It certainly wouldn't be a bad idea in the long run. Hunting was a ludicrously profitable profession, and every Huntsman and Huntress available to fight against the Grimm invasions got a huge government bonus. I could easily find, or even build, a house and live out the rest of my days here. There were my friends to think about as well. Blake was the first one on my mind, and even though it seemed sort of corny, I could foretell a future where the two of us married and settled down. It would be a happy existence, but would it be enough?
I was a protector, a sword, not a regular human. Would it be enough to hang up my sword and live the rest of my days as a human after these crises are over? What would Blake think of it? She still had unresolved conflicts with the White Fang and that Adam man, but it didn't mean that she-
"Fuck," I snapped mid-step. Archer gave me an inquisitive look as I whirled around, trying to take all of the souls around me into account. My prana senses didn't work very well on people with Aura, but it still did, and Adam's distinctive scent, that of a rotting rose, had imprinted itself firmly onto my memory along with his sword, Wilt.
"Finally lost it?" Archer asked, a glint of amusement in his steely eyes. Dammit, now was not the time to be happy!
"Adam," I repeated, this time out loud. Blake froze in her steps. Confusion blossomed on her face for a fraction of a second before it was replaced with sheer horror, the likes of which I had never seen before. Her face whitened far past my own complexion, and the nerves that controlled the dilation of her pupils shrunk them to mere pinpricks. "Adam's a Master?"
Archer looked genuinely worried now. "What are you on about, Shirou?"
I shook my head and Traced a copy of Wilt before chucking it at him. It would be easier to do things through memory with him anyway while Blake and I explained it to our other guests. "Adam's a Faunus friend of mine," Blake explained. "The two of us used to work for the White Fang, back when it was... relatively peaceful. Things started getting worse about two years ago, and I quit, but... Adam stayed behind. He ended up hating humans with a passion after I left, but I'm still not sure why. Back when we were in Forever Fall, collecting Aldor Sap. You guys remember when Shirou and I disappeared?" She frowned at their affirmative nods. "I met him again, a few minutes after that happened. He had... he had Command Seals."
Archer choked at the same time as she finished her sentence, looking at Wilt and Blush like they were a thing of blasphemy. "Shit," he muttered. "Shirou, are you absolutely sure about this? Eight Servants? What the fuck is the Grail trying to pull here?"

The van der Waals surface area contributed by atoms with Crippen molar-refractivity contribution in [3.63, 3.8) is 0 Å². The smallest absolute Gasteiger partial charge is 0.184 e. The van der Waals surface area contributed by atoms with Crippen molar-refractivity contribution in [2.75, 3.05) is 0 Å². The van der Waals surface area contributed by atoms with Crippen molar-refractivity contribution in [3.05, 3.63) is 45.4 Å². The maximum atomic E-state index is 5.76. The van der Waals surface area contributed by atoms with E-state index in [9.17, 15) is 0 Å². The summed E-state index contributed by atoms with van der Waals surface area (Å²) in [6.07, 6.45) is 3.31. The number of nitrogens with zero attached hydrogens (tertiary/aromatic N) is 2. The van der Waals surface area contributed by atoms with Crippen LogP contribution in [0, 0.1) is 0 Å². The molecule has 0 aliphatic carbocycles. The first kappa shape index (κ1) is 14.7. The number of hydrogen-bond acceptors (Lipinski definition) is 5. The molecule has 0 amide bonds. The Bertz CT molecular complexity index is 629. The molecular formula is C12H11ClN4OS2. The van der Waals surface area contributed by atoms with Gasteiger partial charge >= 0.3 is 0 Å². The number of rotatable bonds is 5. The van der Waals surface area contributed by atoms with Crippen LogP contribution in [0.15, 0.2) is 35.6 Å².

"What if it isn't the Grail?" Ren asked, tilting his chin to the side. "You know how Ozpin theorized the Dust in the core of Remnant being a crucible and recharging station for the Grail? Who's to say an equal quantity of Dust could be used to summon a Servant?"
I mulled the theory over. While Archer began throwing his prana around like mad, trying to find a trace of Adam, I plugged the calculations into my head. That much energy would need at least twelve tons of raw Dust to be used, and about nine tons of refined, but the potential was still there. The White Fang had been going after Dust shipments for more than a year, and the average Schnee tanker carried about a ton and a half of cargo (thanks to Weiss for the information). It would only take six of those shipments to match the refined Dust quota, and the White Fang had undoubtedly stolen at least that much in their time. It would take some time and a lot of sneaky double-stealing from his own company, but it would be easy for Adam to secure all of that energy in... about a week, give or take a day or two.
"That still doesn't explain why he has Command Seals," Archer butted in. "If he were just summoning a Servant, then the soul would be bound to his and the Servant would be unable to disobey him no matter what. The Grail War, however, has different rules behind it. The Grail itself is the one doing the soul binding, so it uses the Command Seals as an anchor to the spirits' souls and give Masters command over their Servants in that way. It is a far more tenuous connection, one that allows neither the Master nor the Grail to completely and fully control their Servant, but it still gives them a compulsion to obey. The Riders and Archers have an easier time of going against their Masters' wishes, but in the end we still have the desire to obey. The Command Seals are important for a reason, Lie; when they are used up and the Master has given all three of their absolute commands, they disappear and link the Servant with the Grail once again, allowing it to be absorbed directly instead of by the Lesser Grail."
"But then the Command Seals would be engraved onto the hand for a different reason," I argued. "Those weren't ordinary Command Seals- they were runes. Not just any runes, but Runes. Perhaps they could be used to craft an obedience geas onto the Servant he summoned. Adam has been shown to be sneaky and resourceful from what I've heard of him, and that would fit his personality perfectly."
Blake frowned, but nodded at the slightly blunt description. "It does indeed sound like something he'd do."
Archer looked thoughtful, but it was Lancer that finally broke the silence. "It could work, but only with the same set of runes three times around a Catalyst Line," he mumbled. I forgot that in addition to his sheer battle prowess and superb stats he was a scholar that exceeded most other Magi that currently existed, with a knowledge of Runic combinations that could only be matched by an Elder God. If there was anyone who could solve our current dilemma in regards to the beastlike Adam, it would be him. "I'll do some thinking, but I don't know how well the results will turn out. Binding Runes were never my forte, anyway."